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Stamp sells for record US$9.5 mil. in New York

NEW YORK -- An incredibly rare 19th century postage stamp, a tiny one-cent magenta from British colonial Guyana, sold for a world record US$9.5 million at a New York auction on Tuesday.

It took just two minutes for an anonymous collector on the phone to seal the deal after quick-fire bidding opened at US$4.5 million in a packed room at Sotheby's in Manhattan.

The auction house had valued the tiny specimen of British colonial memorabilia at US$10-20 million, an estimate which it said was vindicated by the sale price.

“The stamp has just sold for approximately US$9.5 million, which means it has set a new world record price for a stamp,” announced David Redden, the auctioneer and Sotheby's director of special projects.

The previous auction record for a single stamp was US$2.2 million, set by the Treskilling Yellow in 1996.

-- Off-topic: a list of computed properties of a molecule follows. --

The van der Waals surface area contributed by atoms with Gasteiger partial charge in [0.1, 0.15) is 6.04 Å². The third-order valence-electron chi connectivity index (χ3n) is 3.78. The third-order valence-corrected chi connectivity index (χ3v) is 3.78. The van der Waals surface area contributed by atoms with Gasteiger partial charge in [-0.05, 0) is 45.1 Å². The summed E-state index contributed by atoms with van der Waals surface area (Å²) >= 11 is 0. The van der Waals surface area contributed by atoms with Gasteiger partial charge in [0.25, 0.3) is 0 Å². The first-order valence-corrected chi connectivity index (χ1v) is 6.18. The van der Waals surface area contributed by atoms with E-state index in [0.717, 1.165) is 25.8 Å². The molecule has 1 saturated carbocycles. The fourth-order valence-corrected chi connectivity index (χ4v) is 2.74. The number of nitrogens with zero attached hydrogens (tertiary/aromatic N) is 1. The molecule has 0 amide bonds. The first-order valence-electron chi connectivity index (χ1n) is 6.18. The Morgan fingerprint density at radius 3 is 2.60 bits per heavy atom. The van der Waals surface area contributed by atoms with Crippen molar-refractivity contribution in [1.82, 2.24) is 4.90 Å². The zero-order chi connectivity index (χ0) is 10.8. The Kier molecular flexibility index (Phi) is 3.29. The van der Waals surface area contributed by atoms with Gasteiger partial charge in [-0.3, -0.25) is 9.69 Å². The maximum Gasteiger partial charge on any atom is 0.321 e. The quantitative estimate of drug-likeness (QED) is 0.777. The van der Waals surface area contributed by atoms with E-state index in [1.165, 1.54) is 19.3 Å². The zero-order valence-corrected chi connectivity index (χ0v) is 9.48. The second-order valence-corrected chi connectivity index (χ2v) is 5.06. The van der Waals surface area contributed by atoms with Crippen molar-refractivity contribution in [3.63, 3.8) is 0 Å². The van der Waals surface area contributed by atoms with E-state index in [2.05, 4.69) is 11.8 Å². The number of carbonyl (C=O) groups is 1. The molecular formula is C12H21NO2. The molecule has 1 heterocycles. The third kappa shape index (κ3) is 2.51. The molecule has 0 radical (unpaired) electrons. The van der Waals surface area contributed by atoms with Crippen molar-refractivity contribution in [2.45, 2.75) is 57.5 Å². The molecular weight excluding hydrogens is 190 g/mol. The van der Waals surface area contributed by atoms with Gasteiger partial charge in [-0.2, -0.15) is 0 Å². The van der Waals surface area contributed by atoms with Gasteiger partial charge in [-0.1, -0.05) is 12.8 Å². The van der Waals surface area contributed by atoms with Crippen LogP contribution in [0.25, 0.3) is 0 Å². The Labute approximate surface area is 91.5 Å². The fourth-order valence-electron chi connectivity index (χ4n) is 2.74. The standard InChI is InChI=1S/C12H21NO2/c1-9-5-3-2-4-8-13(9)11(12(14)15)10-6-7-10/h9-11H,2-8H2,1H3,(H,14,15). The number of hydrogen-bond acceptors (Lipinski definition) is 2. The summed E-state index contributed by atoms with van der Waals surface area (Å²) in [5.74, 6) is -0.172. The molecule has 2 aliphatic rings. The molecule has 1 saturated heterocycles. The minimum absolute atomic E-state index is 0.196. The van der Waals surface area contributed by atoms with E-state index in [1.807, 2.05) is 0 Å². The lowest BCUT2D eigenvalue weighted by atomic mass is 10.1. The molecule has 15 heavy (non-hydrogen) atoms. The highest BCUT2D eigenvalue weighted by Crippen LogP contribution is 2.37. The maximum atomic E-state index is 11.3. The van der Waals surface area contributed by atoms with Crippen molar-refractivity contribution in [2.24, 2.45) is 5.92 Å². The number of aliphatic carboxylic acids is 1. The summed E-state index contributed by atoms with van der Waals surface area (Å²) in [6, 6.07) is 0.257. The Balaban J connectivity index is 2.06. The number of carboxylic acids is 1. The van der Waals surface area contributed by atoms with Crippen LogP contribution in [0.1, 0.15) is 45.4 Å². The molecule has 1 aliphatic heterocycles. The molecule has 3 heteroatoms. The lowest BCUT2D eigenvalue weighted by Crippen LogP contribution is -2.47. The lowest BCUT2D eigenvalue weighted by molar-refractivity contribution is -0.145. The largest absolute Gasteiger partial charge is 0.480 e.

Made in 1856 in Guyana and measuring just one by 1.25 inches (2.54 by 3.18 centimeters), the stamp is octagonal, printed in black ink and bears the initials of its past owners on the back.

Redden told AFP that the one-cent magenta has a “wonderful aura” which made it “almost the Mona Lisa of stamps.”

He said he “did not know” whether the new owner would add their own initials to the back.

Encased in glass, the stamp dates back more than 150 years and has passed through great collections, now breaking a world record price four times since 1922.

Last bought by convicted murderer and American multi-millionaire John du Pont in 1980, it was last seen in public in 1986, before going on display at Sotheby's in the build-up to Tuesday's sale.

The auction house says the stamp is the only surviving example of a one-cent magenta, so rare that it is missing even from the British royal family's philatelic collection.

'A tiny piece of paper'

“This is the most expensive object in the world by weight,” Redden told AFP, marveling that it's “ just a tiny piece of paper.”

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David Redden, Sotheby's vice chairman, holds the British Guiana One-Cent Magenta after it sold for US$9,480,000 (with buyers' premium) at Sotheby's in New York on Tuesday, June 17. (AFP)

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